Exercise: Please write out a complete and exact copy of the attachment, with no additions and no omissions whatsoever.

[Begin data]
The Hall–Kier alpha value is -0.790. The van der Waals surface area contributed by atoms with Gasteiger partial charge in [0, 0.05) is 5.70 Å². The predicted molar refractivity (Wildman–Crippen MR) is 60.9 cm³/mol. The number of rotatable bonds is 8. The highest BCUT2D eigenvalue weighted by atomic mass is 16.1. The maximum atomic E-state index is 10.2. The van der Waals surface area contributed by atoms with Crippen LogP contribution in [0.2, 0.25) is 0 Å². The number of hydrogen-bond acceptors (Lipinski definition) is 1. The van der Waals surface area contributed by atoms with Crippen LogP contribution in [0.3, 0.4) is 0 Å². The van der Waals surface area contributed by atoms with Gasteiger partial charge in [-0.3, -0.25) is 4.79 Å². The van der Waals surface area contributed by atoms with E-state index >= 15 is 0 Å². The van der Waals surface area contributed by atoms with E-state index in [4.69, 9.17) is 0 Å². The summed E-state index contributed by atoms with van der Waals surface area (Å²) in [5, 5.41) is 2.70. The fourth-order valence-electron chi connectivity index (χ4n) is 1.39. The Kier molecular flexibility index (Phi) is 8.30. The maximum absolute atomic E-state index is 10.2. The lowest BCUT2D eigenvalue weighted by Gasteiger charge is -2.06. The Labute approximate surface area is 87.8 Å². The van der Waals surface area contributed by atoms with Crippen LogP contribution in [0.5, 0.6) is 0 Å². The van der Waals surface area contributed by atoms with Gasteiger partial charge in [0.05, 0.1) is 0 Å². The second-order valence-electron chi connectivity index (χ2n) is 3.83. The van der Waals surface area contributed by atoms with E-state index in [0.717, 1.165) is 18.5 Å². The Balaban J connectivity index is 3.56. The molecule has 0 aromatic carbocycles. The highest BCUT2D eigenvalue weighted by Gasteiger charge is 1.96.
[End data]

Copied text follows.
The Hall–Kier alpha value is -0.790. The van der Waals surface area contributed by atoms with Gasteiger partial charge in [0, 0.05) is 5.70 Å². The predicted molar refractivity (Wildman–Crippen MR) is 60.9 cm³/mol. The number of rotatable bonds is 8. The highest BCUT2D eigenvalue weighted by atomic mass is 16.1. The maximum atomic E-state index is 10.2. The van der Waals surface area contributed by atoms with Crippen LogP contribution in [0.2, 0.25) is 0 Å². The number of hydrogen-bond acceptors (Lipinski definition) is 1. The van der Waals surface area contributed by atoms with Crippen LogP contribution in [0.3, 0.4) is 0 Å². The van der Waals surface area contributed by atoms with Gasteiger partial charge in [-0.3, -0.25) is 4.79 Å². The van der Waals surface area contributed by atoms with E-state index >= 15 is 0 Å². The van der Waals surface area contributed by atoms with E-state index in [4.69, 9.17) is 0 Å². The summed E-state index contributed by atoms with van der Waals surface area (Å²) in [5, 5.41) is 2.70. The fourth-order valence-electron chi connectivity index (χ4n) is 1.39. The Kier molecular flexibility index (Phi) is 8.30. The maximum absolute atomic E-state index is 10.2. The lowest BCUT2D eigenvalue weighted by Gasteiger charge is -2.06. The Labute approximate surface area is 87.8 Å². The van der Waals surface area contributed by atoms with Crippen LogP contribution in [0.5, 0.6) is 0 Å². The van der Waals surface area contributed by atoms with Gasteiger partial charge in [0.05, 0.1) is 0 Å². The second-order valence-electron chi connectivity index (χ2n) is 3.83. The van der Waals surface area contributed by atoms with E-state index in [0.717, 1.165) is 18.5 Å². The Balaban J connectivity index is 3.56. The molecule has 0 aromatic carbocycles. The highest BCUT2D eigenvalue weighted by Gasteiger charge is 1.96.